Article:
thought to be a medicine and an aphrodisiac. High prices were paid
for them. It was in 1768 that the surveyor Barrè discovered
the tall fan palms, which bore these fruits up to 20 kg in weight
on the slopes of Praslin's valleys. Under the smooth skin lies the
biggest and heaviest seed of the whole vegetable kingdom, the double
shaped Coco-de-mer. It is difficult to imagine any advantage for
evolution these heavy fruits can have, for they can be distributed
neither by animals nor by wind or water.
Today these trees are restricted to some places
of Praslin and the small neighbouring island of Curieuse. It is
an impressive experience to enter Praslin's National park 'Vallée
de Mai' and to walk in the moist and gloomy air between hundreds
of Coco-de-mer palms. The rustling and clashing of their huge and
heavy leaves is the only sound in this archaic environment. Ripening
fruits of different sizes can be seen in bunches on the female palms
and long brown catkins with small yellow flowers on the male trees.
They are dioecious (male and female flowers are on separate plants).
But in this National park of about 46 acres in the
midlands of Praslin live more than Cocode-mer palms, giving a general
idea of the natural vegetation of this island.
In contrast to the humid and dark valleys there
are the upper slopes of the hills and mountains which get the full
tropical sun. Here thrive the most beautiful of all Seychelles palms:
Deckenia nobilis. The straight slender stem ends with a crownshaft
and bears regularly feathered pinnate leaves of a light green. Young
individuals have strong yellow spines around the stem, probably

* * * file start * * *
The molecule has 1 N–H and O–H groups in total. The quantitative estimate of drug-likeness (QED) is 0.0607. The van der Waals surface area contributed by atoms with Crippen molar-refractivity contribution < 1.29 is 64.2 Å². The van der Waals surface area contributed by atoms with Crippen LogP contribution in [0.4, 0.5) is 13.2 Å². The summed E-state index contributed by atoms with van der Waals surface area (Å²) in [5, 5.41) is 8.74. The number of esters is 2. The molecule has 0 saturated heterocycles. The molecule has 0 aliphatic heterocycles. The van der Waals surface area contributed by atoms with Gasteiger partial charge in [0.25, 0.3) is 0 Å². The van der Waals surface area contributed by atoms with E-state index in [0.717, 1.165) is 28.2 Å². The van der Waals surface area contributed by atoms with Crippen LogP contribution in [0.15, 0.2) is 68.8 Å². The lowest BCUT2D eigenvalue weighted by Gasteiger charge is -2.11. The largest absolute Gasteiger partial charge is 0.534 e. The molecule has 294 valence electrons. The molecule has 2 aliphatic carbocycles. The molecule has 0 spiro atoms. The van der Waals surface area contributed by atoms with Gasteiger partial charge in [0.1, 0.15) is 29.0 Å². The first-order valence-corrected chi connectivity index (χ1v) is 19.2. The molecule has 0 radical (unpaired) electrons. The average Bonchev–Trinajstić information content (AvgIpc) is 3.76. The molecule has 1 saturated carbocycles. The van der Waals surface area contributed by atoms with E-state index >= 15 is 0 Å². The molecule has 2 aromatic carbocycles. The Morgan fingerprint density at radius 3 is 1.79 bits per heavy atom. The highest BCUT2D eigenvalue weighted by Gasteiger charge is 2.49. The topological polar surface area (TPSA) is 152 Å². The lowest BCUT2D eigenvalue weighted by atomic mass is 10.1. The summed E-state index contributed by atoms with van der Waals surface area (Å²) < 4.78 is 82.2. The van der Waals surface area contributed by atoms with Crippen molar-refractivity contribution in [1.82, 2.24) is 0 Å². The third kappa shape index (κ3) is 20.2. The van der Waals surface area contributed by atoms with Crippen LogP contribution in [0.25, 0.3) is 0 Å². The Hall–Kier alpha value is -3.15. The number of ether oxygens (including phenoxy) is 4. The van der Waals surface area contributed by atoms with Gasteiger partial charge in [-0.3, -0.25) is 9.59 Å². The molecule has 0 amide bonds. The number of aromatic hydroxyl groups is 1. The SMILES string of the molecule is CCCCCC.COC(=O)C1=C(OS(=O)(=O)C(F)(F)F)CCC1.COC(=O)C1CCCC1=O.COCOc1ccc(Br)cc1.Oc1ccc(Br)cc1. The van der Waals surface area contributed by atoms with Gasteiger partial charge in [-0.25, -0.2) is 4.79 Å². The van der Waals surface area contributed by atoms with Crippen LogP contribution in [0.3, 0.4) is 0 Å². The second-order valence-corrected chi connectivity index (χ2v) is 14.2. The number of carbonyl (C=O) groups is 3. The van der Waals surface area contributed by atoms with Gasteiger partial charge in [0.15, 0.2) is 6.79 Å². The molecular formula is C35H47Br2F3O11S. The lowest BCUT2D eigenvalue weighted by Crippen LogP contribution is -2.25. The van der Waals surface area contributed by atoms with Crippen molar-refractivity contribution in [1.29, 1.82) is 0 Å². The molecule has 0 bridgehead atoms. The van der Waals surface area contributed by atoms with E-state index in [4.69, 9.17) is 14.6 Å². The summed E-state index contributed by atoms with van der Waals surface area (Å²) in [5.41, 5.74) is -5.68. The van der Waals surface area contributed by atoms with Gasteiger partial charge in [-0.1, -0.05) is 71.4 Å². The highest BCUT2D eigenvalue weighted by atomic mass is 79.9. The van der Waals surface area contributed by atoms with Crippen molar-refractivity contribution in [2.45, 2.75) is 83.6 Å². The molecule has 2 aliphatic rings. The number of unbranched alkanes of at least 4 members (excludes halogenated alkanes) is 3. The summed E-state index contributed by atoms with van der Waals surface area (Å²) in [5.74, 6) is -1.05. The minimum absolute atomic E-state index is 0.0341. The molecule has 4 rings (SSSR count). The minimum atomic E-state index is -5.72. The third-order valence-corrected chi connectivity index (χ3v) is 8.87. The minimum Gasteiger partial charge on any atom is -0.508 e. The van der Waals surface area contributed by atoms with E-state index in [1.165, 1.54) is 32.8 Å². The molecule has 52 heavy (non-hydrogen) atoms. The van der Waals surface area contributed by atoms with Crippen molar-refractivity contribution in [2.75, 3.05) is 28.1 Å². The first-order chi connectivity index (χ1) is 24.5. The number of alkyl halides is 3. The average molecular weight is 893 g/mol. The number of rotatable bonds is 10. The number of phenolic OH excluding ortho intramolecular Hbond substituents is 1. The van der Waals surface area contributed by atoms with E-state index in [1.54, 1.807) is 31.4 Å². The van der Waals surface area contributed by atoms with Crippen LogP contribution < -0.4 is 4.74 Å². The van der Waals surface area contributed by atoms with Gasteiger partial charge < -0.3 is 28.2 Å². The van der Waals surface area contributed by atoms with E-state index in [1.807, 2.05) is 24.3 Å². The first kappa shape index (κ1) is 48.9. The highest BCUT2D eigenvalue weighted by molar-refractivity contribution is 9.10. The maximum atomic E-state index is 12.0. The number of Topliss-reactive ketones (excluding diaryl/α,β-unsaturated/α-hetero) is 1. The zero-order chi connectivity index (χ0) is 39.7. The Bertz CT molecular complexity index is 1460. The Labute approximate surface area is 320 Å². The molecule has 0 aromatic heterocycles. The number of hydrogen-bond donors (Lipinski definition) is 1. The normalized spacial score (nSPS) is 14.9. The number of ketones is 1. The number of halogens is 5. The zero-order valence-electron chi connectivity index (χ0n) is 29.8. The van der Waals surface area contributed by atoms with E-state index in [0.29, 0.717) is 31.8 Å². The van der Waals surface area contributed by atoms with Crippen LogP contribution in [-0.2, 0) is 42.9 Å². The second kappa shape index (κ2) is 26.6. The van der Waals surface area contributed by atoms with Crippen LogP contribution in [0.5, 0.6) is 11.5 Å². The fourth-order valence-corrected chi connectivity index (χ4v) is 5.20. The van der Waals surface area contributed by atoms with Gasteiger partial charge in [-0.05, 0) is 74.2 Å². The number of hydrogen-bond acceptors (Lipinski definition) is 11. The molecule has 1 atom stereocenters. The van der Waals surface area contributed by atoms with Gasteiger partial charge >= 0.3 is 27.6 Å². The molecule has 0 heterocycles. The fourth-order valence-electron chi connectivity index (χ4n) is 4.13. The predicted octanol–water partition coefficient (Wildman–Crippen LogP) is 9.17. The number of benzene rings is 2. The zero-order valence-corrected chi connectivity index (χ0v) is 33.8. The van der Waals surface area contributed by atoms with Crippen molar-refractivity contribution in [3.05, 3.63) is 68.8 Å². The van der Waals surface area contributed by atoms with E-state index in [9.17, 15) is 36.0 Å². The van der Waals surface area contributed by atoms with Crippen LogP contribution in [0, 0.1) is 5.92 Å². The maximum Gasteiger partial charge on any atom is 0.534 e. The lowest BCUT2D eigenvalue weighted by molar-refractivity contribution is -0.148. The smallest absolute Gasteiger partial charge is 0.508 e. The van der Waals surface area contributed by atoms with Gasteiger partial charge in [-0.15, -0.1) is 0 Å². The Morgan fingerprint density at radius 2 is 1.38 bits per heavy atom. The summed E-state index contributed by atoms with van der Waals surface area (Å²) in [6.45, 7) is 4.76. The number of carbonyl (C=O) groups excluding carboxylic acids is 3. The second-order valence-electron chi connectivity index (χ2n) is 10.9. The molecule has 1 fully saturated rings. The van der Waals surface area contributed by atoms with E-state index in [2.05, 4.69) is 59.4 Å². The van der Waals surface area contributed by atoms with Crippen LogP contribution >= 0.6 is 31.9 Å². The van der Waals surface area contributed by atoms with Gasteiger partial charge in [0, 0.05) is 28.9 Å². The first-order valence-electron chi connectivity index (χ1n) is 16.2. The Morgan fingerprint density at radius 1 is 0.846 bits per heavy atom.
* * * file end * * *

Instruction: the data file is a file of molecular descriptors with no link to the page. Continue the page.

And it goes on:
to protect the delicate 'palm heart', the upper shoot, from being
eaten by climbing animals. Nevertheless humans used to collect them
in earlier years and called the palm "palmiste" .
Close to a small watercourse at the most humid spot
of the area we found two other palms in the Valle de Mai: Nephrosperma
van houtteanum with pinnate leaves but without crownshaft, and Verschaffeltia
splendida with irregularly split but pinnately ribbed leaves. A
peculiarity of Verschaffeltia is its stilt roots. The main root
disappears when the stilt roots begin to grow, and ultimately they
carry the heavy (up to 20 m high) palm one or two metres above the
surface of the ground. This seems to be an adaptation to growing
on a swampy ground.
A further endemic palm is Phoenicophorium borsigianum,
well recognizable by its undivided but marginally lobed leaves.
The young individuals are provided with long and thin black spines.
These palms are widely dispersed now over Praslin and other Seychelles
islands. They are planted as ornamentals and the leaves were used
for thatching. Phoenicophorium is probably the mostly cultivated
Seychelles palm, and its scientific name itself is a curiosity.
The translation means 'thief palm', and indeed, a thief stole one
from the Royal Botanic Gardens at Kew in England in the 19th century,
when they were a precious rarity in Europe.
The last of the Seychelles palms does not occur
on Praslin but on the higher slopes of Mahé and Silhouette.
The mountain rain forest at 600 to 800 m above sea level is the
place for Roscheria melanochaetes, and it is a challenge for the
palm enthusiast to look for this palm in the steep and impenetrable
mountain area without road or footpath. Not even the Botanic Gardens
in Mahé has one planted.